C.S. Lewis says that to love at all is to be vulnerable, and though I certainly have felt that in areas of my before-I-was-a-teacher life, I never realized how much teaching and vulnerability are inextricably tied.
It’s easy to look at this idea and think – breakups. Thanksgiving. Prayer. Religion. Best friends.
But when I look at this…really, really look at this…I think – my students.
I’m not one of those teacher who says “I love you” to my kids, or even uses the word “love” when referring to them in conversation with other adults. I don’t use the word “love” at all, really, in my classroom. And it’s not because I’m scared of showing feelings. God knows there are lots of feelings in Room 23, but love is too big and deep and wide and scary for where we are in the year. Love is a thing, love is real, but the word is overused and until I’m ready to use it in my class I’m not going to.
But in other ways, all of that is just a lie I tell myself so that I won’t feel too emotionally connected. So that it won’t hurt when my kids are disrespectful or rude or zoned-out. Loving people requires putting a little bit of your heart out there, in their control. It’s scary as hell to put a little of my heart out there for my angsty, hormonal, still-developing, scared, anxious, wonderful 8th graders to hold in their hands. And yet, I do it. every day.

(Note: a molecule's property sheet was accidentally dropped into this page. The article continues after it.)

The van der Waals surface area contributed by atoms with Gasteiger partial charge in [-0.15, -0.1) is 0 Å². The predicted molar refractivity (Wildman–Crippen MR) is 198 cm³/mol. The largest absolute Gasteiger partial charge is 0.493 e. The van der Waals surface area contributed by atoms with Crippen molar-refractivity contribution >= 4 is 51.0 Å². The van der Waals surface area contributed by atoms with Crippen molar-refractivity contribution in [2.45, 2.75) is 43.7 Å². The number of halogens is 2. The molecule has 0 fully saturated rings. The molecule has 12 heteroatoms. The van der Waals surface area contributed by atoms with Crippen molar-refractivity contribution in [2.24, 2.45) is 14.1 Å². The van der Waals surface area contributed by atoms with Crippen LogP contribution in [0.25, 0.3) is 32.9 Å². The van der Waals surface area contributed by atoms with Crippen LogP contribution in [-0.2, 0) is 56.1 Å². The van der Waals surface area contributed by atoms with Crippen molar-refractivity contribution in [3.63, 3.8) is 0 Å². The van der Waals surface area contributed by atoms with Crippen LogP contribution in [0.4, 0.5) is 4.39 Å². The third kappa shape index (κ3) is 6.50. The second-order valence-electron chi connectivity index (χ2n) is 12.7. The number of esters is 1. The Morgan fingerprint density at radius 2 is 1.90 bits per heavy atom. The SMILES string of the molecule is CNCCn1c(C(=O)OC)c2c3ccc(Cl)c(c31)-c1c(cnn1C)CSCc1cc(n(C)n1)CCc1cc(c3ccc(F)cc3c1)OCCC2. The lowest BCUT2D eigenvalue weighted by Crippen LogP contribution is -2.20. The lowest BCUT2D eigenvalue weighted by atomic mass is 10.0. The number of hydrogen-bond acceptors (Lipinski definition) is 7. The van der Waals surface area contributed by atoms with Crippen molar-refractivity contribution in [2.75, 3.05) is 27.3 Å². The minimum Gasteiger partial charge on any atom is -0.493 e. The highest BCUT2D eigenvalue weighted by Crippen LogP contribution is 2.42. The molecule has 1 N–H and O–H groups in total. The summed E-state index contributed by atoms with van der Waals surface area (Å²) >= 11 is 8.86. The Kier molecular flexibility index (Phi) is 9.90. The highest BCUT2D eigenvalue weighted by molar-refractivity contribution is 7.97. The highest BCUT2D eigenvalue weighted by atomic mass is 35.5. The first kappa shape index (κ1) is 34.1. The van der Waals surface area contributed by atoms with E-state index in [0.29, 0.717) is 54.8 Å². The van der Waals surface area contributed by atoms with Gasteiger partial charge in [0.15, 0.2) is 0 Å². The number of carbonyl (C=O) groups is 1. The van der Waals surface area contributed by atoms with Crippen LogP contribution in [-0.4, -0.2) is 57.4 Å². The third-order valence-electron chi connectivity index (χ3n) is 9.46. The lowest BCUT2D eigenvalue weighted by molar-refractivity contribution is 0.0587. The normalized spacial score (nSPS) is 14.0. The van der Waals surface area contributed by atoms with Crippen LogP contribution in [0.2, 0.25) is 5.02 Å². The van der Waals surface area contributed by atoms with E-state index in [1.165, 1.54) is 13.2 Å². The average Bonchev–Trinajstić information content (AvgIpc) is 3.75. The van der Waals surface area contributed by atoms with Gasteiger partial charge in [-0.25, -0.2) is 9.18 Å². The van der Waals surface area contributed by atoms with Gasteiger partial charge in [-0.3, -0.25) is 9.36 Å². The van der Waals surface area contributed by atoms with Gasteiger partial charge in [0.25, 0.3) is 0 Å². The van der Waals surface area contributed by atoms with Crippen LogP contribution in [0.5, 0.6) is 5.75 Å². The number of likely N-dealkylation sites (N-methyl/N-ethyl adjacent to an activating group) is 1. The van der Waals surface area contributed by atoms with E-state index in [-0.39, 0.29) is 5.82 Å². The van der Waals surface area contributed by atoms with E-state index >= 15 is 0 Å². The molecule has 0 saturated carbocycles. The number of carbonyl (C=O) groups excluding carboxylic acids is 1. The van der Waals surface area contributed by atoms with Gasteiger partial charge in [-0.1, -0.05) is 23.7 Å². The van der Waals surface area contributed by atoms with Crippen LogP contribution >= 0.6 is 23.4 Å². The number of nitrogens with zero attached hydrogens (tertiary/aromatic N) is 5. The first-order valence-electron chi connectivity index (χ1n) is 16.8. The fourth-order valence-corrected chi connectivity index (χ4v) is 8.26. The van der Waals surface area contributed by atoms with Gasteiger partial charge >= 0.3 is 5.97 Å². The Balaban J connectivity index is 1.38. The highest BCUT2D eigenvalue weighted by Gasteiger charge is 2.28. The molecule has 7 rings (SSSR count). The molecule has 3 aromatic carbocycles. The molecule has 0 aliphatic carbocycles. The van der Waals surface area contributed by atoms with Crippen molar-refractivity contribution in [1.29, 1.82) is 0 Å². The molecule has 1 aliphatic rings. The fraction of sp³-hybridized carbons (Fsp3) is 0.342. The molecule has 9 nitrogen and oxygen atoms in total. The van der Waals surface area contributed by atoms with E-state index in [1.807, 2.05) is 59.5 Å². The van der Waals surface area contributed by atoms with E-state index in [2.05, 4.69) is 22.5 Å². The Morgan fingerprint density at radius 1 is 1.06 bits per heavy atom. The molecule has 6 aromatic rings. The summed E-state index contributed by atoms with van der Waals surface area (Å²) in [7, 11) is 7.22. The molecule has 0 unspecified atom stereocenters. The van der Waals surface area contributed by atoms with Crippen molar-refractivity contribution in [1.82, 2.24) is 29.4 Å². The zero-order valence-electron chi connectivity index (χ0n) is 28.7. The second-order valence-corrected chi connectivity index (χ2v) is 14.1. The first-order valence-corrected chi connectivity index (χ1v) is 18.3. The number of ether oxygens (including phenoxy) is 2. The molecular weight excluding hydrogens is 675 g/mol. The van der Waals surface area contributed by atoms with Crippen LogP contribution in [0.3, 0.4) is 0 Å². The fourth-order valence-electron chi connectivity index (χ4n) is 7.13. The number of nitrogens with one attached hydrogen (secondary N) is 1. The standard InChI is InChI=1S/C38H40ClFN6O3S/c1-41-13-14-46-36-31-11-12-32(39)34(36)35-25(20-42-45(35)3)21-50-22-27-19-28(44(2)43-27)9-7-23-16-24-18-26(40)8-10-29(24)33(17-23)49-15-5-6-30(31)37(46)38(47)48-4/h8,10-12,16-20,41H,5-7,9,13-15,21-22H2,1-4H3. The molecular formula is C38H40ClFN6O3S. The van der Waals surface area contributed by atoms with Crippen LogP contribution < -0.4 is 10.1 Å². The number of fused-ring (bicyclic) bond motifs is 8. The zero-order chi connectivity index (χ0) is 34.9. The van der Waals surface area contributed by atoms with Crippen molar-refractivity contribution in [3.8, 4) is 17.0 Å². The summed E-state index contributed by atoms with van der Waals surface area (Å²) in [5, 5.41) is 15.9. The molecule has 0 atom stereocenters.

That’s why being a teacher is hard. I am required to be kind to students who are breathtakingly rude to me on almost a daily basis. I feel buoyed by the smallest kind things they do – like having a conversation without rolling their eyes or sucking their teeth or saying Aw, MISS as though I have burdened them with some great task by holding them accountable for their behavior. And, just as swiftly, I am cut down when they are rude or angsty or tired or disrespectful or all of the millions of things that make them the middle schoolers they are.
It’s exhausting, really. I am, little by little, learning to untie my own emotional wellbeing from what my students do and say to me every day. It goes against my nature. I am used to being raw and vulnerable. to letting myself feel my feelings as they roar and crash ashore, love until it hurts – then love some more, nothing ventured nothing gained. so to pull back this vulnerability is difficult. but it is deeply necessary.
I have learned to keep my tone firm and calm. To never let a shaking voice or a trembling hand betray my fear. To silently stare as though I have all the authority in the world, despite whether I actually feel like it or not. To trust myself. Yes, he was talking. Yes, he deserves a mark. No, you did not make it up and no, you will not let yourself think you made it up because he’s protesting now. To believe that I am the instructional leader of my classroom, that I set the expectations and the tone and the way my students treat one another. To carry vulnerability, deep within me, and tamper it down just enough so that it still ignites me but remains on the inside.
it’s a work in progress, I suppose.